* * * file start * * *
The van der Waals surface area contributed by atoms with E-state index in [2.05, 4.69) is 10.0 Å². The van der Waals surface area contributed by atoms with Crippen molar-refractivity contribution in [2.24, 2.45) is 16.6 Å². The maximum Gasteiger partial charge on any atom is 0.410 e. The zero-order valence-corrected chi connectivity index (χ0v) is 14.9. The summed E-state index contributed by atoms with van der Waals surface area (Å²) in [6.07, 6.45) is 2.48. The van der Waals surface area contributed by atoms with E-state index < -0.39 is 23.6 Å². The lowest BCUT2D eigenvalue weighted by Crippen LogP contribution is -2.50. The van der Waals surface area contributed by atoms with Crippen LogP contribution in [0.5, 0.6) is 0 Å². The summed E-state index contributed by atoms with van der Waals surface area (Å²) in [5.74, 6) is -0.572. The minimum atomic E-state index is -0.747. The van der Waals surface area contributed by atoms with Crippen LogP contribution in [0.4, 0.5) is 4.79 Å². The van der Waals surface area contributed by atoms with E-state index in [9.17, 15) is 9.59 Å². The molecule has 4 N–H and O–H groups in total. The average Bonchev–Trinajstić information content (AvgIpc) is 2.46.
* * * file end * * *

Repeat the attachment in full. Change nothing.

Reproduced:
The van der Waals surface area contributed by atoms with E-state index in [2.05, 4.69) is 10.0 Å². The van der Waals surface area contributed by atoms with Crippen molar-refractivity contribution in [2.24, 2.45) is 16.6 Å². The maximum Gasteiger partial charge on any atom is 0.410 e. The zero-order valence-corrected chi connectivity index (χ0v) is 14.9. The summed E-state index contributed by atoms with van der Waals surface area (Å²) in [6.07, 6.45) is 2.48. The van der Waals surface area contributed by atoms with E-state index < -0.39 is 23.6 Å². The lowest BCUT2D eigenvalue weighted by Crippen LogP contribution is -2.50. The van der Waals surface area contributed by atoms with Crippen LogP contribution in [0.5, 0.6) is 0 Å². The summed E-state index contributed by atoms with van der Waals surface area (Å²) in [5.74, 6) is -0.572. The minimum atomic E-state index is -0.747. The van der Waals surface area contributed by atoms with Crippen LogP contribution in [0.4, 0.5) is 4.79 Å². The van der Waals surface area contributed by atoms with E-state index in [9.17, 15) is 9.59 Å². The molecule has 4 N–H and O–H groups in total. The average Bonchev–Trinajstić information content (AvgIpc) is 2.46.